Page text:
Page:The Works of Lord Byron (ed. Coleridge, Prothero) - Volume 2.djvu/449

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Cypress and ivy, weed and wallflower grown[1]
Matted and massed together—hillocks heaped
On what were chambers—arch crushed, column strown
In fragments—choked up vaults, and frescos steeped
In subterranean damps, where the owl peeped,[2]
Deeming it midnight:—Temples—Baths—or Halls?
Pronounce who can: for all that Learning reaped
From her research hath been, that these are walls—

Behold the Imperial Mount! 'tis thus the Mighty falls.[3]
  1. [Compare Rogers's Italy: "Rome" (Poems, 1852), ii. 169—

    "Or climb the Palatine,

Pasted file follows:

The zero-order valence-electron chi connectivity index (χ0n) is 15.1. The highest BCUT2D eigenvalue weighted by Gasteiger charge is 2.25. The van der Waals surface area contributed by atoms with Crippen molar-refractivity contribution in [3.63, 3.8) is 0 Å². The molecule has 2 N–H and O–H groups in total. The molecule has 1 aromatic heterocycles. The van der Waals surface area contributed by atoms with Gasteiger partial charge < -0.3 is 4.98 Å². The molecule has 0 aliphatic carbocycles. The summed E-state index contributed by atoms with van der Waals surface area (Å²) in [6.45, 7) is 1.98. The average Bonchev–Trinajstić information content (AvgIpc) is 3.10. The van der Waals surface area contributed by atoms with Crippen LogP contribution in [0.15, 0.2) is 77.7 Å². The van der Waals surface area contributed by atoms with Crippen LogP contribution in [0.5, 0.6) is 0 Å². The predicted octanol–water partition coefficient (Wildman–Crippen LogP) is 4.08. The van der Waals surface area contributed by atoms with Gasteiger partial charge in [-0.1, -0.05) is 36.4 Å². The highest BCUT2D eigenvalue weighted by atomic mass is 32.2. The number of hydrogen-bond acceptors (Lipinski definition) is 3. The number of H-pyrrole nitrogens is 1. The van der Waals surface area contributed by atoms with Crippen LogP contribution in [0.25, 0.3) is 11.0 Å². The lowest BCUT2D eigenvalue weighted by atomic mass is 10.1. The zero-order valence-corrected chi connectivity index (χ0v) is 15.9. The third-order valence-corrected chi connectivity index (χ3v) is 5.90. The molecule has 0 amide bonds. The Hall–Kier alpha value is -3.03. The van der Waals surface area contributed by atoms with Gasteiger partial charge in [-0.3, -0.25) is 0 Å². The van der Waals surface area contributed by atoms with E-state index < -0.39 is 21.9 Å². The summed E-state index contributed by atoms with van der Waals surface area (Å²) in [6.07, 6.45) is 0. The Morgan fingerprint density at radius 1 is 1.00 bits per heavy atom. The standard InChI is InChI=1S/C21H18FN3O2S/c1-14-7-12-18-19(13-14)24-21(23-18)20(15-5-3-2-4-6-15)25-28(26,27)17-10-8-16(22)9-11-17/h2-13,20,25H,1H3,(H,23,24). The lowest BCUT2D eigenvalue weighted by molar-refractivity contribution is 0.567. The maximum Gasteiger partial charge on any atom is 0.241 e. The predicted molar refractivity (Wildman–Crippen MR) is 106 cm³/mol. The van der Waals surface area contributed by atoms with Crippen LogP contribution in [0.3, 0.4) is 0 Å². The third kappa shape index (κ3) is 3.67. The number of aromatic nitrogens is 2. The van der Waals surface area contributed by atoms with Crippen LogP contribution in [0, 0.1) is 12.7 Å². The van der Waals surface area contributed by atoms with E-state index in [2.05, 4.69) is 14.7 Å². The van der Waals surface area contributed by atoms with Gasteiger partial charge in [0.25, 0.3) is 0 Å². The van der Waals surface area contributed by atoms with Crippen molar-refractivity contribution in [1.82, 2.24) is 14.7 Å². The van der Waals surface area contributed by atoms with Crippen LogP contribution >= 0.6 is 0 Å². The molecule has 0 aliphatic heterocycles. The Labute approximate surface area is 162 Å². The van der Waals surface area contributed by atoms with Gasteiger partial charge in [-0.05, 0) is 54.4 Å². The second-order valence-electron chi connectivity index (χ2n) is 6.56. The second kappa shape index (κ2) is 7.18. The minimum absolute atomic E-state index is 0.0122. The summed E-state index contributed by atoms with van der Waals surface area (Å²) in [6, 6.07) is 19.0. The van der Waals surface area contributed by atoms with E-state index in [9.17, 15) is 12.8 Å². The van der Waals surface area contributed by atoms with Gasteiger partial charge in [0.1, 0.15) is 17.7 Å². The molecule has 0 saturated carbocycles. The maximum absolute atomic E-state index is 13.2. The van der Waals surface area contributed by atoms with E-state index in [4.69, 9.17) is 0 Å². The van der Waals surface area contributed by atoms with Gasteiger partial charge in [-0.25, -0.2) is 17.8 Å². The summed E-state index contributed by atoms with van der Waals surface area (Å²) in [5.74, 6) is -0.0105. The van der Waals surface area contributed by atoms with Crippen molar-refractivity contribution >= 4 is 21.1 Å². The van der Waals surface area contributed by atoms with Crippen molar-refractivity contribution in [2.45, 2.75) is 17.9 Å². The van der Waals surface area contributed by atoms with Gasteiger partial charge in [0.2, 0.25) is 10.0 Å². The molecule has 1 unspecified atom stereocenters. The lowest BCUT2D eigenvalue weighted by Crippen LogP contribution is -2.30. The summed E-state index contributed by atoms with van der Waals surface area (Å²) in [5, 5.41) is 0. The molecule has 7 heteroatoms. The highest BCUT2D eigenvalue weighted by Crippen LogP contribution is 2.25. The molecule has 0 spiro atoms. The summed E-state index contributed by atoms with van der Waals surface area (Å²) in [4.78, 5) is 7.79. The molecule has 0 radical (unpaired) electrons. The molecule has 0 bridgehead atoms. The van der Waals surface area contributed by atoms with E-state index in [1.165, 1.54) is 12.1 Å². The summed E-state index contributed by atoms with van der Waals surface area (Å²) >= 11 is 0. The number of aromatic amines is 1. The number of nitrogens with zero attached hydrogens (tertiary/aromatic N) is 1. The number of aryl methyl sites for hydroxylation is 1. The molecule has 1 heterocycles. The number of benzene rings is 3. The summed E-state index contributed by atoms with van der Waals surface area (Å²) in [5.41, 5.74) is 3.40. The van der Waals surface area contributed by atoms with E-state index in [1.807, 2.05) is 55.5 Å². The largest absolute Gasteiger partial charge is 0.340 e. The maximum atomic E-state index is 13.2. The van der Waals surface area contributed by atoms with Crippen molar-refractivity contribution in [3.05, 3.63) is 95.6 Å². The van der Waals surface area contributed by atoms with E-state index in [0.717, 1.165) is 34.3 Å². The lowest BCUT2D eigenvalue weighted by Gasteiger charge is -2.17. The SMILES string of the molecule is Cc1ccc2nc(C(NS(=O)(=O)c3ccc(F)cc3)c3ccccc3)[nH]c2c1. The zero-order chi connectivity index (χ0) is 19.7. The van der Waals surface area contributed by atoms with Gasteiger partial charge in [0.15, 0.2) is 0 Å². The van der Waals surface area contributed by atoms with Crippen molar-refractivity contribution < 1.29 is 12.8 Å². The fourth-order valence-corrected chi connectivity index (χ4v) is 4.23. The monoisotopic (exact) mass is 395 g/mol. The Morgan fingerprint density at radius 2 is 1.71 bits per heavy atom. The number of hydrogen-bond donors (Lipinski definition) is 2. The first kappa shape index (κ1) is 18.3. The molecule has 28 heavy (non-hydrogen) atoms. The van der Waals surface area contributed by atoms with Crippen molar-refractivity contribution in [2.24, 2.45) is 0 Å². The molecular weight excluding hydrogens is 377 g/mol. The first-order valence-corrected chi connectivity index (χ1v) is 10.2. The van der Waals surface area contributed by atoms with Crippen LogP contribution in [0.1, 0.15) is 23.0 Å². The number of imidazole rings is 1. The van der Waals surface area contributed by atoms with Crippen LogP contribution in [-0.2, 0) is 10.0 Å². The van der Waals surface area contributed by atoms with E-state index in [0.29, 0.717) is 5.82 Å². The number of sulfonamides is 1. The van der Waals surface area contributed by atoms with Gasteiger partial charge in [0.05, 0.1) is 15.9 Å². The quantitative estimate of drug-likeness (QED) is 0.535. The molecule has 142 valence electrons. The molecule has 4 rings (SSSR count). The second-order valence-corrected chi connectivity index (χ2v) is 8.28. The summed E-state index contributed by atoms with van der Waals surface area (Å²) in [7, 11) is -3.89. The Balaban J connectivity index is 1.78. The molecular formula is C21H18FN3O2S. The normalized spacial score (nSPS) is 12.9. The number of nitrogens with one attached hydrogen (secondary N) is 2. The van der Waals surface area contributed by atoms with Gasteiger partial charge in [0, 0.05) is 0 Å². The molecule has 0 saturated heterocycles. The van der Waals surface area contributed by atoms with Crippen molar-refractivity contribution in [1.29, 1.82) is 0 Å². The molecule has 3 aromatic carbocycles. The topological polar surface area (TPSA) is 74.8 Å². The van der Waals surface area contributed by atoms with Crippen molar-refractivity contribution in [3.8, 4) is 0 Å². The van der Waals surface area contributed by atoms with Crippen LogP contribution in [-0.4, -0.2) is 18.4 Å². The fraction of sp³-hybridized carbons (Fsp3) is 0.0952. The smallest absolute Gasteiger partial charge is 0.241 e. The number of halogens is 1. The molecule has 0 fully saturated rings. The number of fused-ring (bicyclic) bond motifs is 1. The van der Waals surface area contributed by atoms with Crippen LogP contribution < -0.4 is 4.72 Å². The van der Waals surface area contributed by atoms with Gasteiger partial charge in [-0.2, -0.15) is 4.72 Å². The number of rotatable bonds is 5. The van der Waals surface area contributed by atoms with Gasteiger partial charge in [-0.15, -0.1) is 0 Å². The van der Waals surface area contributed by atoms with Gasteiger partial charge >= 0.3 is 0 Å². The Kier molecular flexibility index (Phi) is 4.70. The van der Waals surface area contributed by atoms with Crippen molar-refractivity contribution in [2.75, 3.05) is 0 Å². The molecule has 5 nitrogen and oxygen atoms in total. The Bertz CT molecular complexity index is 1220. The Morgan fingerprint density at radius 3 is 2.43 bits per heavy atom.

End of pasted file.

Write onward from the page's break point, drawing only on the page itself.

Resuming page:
Long while the seat of Rome, hereafter found
    Less than enough (so monstrous was the brood
    Engendered there, so Titan-like) to lodge
    One in his madness; and inscribe my name—
    My name and date, on some broad aloe-leaf
    That shoots and spreads within those very walls
    Where Virgil read aloud his tale divine,
    When his voice faltered and a mother wept
    Tears of delight!"[a]

    And compare Shelley's Poetical Works, 1895, iii. 276—

    "Rome has fallen; ye see it lying
    Heaped in undistinguished ruin:
    Nature is alone undying."]

    ^  a. [At the words Tu Marcellus eris, etc. (vide Tib. Cl. Donatus, Life of Virgil (Virg., Opera), Leeuwarden, 1627, vol. i.).]

  2. ——wherein have creeped
    The Reptiles which——
    or, Scorpion and blindworm——.—[MS. M. erased.]
  3. The Palatine is one mass of ruins, particularly on the side towards the Circus Maximus. The very soil is formed of crumbled brickwork. Nothing has been told—nothing can be told—to satisfy the belief of any but the Roman